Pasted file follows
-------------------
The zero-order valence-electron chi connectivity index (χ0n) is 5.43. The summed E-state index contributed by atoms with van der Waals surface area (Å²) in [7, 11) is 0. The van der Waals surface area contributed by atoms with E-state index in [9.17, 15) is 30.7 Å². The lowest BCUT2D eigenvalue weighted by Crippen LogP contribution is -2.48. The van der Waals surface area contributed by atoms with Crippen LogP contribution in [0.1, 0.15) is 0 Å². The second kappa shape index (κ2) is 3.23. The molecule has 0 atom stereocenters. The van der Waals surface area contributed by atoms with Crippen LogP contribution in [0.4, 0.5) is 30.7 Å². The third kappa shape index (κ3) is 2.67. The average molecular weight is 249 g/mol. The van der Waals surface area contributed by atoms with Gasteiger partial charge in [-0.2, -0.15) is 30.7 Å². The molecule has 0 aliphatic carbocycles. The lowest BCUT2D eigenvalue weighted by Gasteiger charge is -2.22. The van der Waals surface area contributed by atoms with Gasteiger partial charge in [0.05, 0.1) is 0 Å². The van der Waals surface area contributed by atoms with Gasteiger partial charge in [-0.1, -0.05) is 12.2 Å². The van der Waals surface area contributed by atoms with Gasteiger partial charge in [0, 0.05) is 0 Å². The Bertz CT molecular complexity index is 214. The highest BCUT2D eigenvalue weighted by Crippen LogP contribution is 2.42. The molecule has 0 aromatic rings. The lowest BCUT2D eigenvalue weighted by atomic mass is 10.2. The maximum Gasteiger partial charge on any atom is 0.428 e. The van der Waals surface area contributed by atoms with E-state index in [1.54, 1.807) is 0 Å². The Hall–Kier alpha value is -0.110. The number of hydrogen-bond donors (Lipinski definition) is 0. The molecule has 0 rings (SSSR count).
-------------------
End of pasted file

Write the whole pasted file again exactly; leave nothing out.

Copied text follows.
The zero-order valence-electron chi connectivity index (χ0n) is 5.43. The summed E-state index contributed by atoms with van der Waals surface area (Å²) in [7, 11) is 0. The van der Waals surface area contributed by atoms with E-state index in [9.17, 15) is 30.7 Å². The lowest BCUT2D eigenvalue weighted by Crippen LogP contribution is -2.48. The van der Waals surface area contributed by atoms with Crippen LogP contribution in [0.1, 0.15) is 0 Å². The second kappa shape index (κ2) is 3.23. The molecule has 0 atom stereocenters. The van der Waals surface area contributed by atoms with Crippen LogP contribution in [0.4, 0.5) is 30.7 Å². The third kappa shape index (κ3) is 2.67. The average molecular weight is 249 g/mol. The van der Waals surface area contributed by atoms with Gasteiger partial charge in [-0.2, -0.15) is 30.7 Å². The molecule has 0 aliphatic carbocycles. The lowest BCUT2D eigenvalue weighted by Gasteiger charge is -2.22. The van der Waals surface area contributed by atoms with Gasteiger partial charge in [0.05, 0.1) is 0 Å². The van der Waals surface area contributed by atoms with Gasteiger partial charge in [-0.1, -0.05) is 12.2 Å². The van der Waals surface area contributed by atoms with Gasteiger partial charge in [0, 0.05) is 0 Å². The Bertz CT molecular complexity index is 214. The highest BCUT2D eigenvalue weighted by Crippen LogP contribution is 2.42. The molecule has 0 aromatic rings. The lowest BCUT2D eigenvalue weighted by atomic mass is 10.2. The maximum Gasteiger partial charge on any atom is 0.428 e. The van der Waals surface area contributed by atoms with E-state index in [1.54, 1.807) is 0 Å². The Hall–Kier alpha value is -0.110. The number of hydrogen-bond donors (Lipinski definition) is 0. The molecule has 0 rings (SSSR count).